University of Tennessee Lady Volunteer head basketball coach Pat Summitt announced today that assistant Mickie DeMoss was leaving her staff to join the WNBA’s Indiana Fever.
“From my perspective, I am so excited for Mickie,” Summitt said. “Coaching at the next level has always been one of her professional aspirations, and the Fever is one of the best teams in the league.
“Obviously, Mickie is not only a great coach but she is a lifelong friend. We will certainly miss her at Tennessee and the contributions she has made during the 20 years she has been a part of our championship program.”
A 35-year veteran at the very height of NCAA women’s basketball and the 2006 SEC Coach of the Year, DeMoss served 20 seasons as an assistant and associate head coach at Tennessee. She spent three seasons as an assistant to Gail Goestenkors at Texas and served four years with record-breaking results as the head coach at Kentucky.
“A few months ago, Indiana Fever head coach Lin Dunn contacted me about an opening on her staff,” DeMoss said. “I was very interested, but I told her my immediate concern was helping Pat and the Lady Vol basketball team.
“When Pat and I talked about the opportunity to coach at the next level, she told me she would support me in whatever decision I chose to make. I’ve been in the game for 35 years and this (the WNBA) is always something I’ve wanted to do.
“The Indiana Fever was a perfect fit, and the opportunity to coach with Lin will present a brand new learning experience for me,” said DeMoss. A participant in six national championships and 12 NCAA Final Four appearances, DeMoss joins returning assistant coach Stephanie White on the Fever bench.
“Mickie is one of the most highly respected basketball people in our business,” said Fever Chief Operating Officer and General Manager Kelly Krauskopf. “She has been at the highest level in the collegiate game and has taught and prepared many of her players to move on and become great WNBA players. She is a winner and a tireless worker. I am very happy that she has chosen to join our franchise.”
DeMoss spent the past two seasons with the Lady Volunteers where she had previously spent 18 years as part of a coaching trio featuring Summitt and Holly Warlick. During a span from 1985-86 to 2002-03, the trio led the Lady Vols to six national titles and 12 trips to the Final Four. DeMoss took the coaching reins at Kentucky for the 2003-04 season and later spent time at Texas before returning to Rocky Top in 2010-11.
"I have known Coach DeMoss for 30 years,” added Dunn who has long-standing ties with the UT program. "She brings to our staff an elite knowledge both offensively and defensively. She has had tremendous experiences with championship teams at Tennessee. I have always been highly impressed with her work ethic, her ability to develop players, her attention to detail and her excellent communication skills. We are thrilled to have her with the Fever!"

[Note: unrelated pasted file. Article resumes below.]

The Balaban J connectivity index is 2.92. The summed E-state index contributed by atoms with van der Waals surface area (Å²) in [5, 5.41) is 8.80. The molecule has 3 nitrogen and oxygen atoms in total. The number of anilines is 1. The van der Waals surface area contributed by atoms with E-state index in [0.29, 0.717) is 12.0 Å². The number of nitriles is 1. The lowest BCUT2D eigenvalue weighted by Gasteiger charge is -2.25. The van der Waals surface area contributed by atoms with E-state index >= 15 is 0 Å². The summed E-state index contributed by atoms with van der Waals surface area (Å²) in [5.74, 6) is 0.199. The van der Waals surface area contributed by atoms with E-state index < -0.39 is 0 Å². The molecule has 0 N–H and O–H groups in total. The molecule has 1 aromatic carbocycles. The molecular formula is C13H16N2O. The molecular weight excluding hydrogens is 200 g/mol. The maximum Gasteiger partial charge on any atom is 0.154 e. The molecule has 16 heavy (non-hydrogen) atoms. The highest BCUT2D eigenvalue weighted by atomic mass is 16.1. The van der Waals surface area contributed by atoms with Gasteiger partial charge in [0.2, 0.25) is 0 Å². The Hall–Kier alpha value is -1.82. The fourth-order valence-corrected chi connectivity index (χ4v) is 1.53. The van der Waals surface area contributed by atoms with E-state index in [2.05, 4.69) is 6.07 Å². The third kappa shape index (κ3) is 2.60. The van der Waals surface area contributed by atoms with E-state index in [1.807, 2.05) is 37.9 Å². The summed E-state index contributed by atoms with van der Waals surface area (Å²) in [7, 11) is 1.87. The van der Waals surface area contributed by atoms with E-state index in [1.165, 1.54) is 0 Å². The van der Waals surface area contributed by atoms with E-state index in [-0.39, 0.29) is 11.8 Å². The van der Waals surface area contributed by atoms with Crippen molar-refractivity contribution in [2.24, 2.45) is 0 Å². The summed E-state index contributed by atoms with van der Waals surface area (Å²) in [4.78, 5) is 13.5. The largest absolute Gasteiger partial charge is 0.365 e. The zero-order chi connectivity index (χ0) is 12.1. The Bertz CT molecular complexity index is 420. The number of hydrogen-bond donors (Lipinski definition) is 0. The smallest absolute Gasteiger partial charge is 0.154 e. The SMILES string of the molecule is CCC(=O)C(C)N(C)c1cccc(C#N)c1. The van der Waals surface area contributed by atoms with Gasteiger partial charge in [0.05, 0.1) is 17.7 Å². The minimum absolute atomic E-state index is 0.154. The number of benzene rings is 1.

During her first 18 seasons at UT, the Lady Vols amassed a 554-77 (.878) overall record. DeMoss was promoted to associate head coach in 2000, but stepped aside three years later to lead her own program.
In four seasons at Kentucky, she guided the Wildcats to a 71-56 record including consecutive 20-win seasons and three postseason appearances (one NCAA and two WNIT).
The 2006 SEC Coach of the Year honor was a first for a UK coach, as she guided the 22-9 Wildcats to the NCAA Tournament for the first time in seven seasons and punctuated the trip with an NCAA win. In 2006-07, Kentucky was 20-14 and advanced to the WNIT. That season, DeMoss' Cats attracted a school record attendance of 5,863 fans per game.
She elected to step aside as head coach at Kentucky in April 2007, but her coaching hiatus ended when she accepted an assistant coaching position at the University of Texas in the summer of 2007. She was the Longhorns' top recruiter while also coaching the post game.
Over the past three decades, DeMoss has cemented a reputation as one of the country’s most elite coaches. A survey of the nation's NCAA Division I women's head basketball coaches tabbed her as the top assistant in the country in 2000. She also garnered that distinction from a 1998 The Women's Basketball Journal poll. While at UT, DeMoss was considered a great technical mind, floor coach and entertainer. Off the court, she was regarded as one of the best recruiters in the college game, year after year recruiting future All-SEC and All-America award-winners, while stockpiling rosters with the kind of players essential to winning national championships.
Some of DeMoss' most notable recruits at Tennessee include: Tonya Edwards, the 1987 Final Four MVP, Dena Head, the 1992 SEC Player of the Year, Chamique Holdsclaw, the 1996 and 1997 Final Four MVP, and Tamika Catchings, a four-time All-American and current star of the Fever. Another DeMoss recruit and All-SEC standout was 2005 SEC Tournament MVP Shyra Ely, an Indianapolis native and current Fever star who joins Catchings in welcoming their former college coach to Indiana.
Noted for her success coaching post players, DeMoss protégés have represented Team USA in every Olympic Games since 1992.
Prior to joining the Tennessee staff in 1985, DeMoss had been an assistant coach at Auburn University (1983-85), a head coach at the University of Florida (1979-83) and an assistant at Memphis State (1977-79). DeMoss received her undergraduate degree in physical education from Louisiana Tech University in 1977, where she starred at point guard. She then received her master's degree in education at Memphis State University in 1979. She is a native of Tallulah, La.